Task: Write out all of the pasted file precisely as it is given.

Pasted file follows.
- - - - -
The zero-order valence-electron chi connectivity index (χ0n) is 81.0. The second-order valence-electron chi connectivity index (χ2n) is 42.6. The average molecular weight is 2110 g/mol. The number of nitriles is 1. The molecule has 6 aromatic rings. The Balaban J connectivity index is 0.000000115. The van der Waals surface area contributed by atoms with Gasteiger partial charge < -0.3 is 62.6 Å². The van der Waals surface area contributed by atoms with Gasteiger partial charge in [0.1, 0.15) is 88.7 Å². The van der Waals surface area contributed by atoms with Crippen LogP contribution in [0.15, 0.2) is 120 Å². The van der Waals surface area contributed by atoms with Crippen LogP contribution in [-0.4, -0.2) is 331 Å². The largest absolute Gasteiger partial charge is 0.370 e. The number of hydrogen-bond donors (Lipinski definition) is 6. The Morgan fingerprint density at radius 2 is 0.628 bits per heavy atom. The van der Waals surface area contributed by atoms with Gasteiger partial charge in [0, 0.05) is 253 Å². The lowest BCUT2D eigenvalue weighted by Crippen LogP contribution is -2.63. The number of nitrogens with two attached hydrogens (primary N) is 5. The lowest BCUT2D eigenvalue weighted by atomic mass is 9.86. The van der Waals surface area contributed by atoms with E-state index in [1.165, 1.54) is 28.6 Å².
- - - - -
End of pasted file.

The zero-order valence-electron chi connectivity index (χ0n) is 81.0. The second-order valence-electron chi connectivity index (χ2n) is 42.6. The average molecular weight is 2110 g/mol. The number of nitriles is 1. The molecule has 6 aromatic rings. The Balaban J connectivity index is 0.000000115. The van der Waals surface area contributed by atoms with Gasteiger partial charge < -0.3 is 62.6 Å². The van der Waals surface area contributed by atoms with Gasteiger partial charge in [0.1, 0.15) is 88.7 Å². The van der Waals surface area contributed by atoms with Crippen LogP contribution in [0.15, 0.2) is 120 Å². The van der Waals surface area contributed by atoms with Crippen LogP contribution in [-0.4, -0.2) is 331 Å². The largest absolute Gasteiger partial charge is 0.370 e. The number of hydrogen-bond donors (Lipinski definition) is 6. The Morgan fingerprint density at radius 2 is 0.628 bits per heavy atom. The van der Waals surface area contributed by atoms with Gasteiger partial charge in [0, 0.05) is 253 Å². The lowest BCUT2D eigenvalue weighted by Crippen LogP contribution is -2.63. The number of nitrogens with two attached hydrogens (primary N) is 5. The lowest BCUT2D eigenvalue weighted by atomic mass is 9.86. The van der Waals surface area contributed by atoms with E-state index in [1.165, 1.54) is 28.6 Å².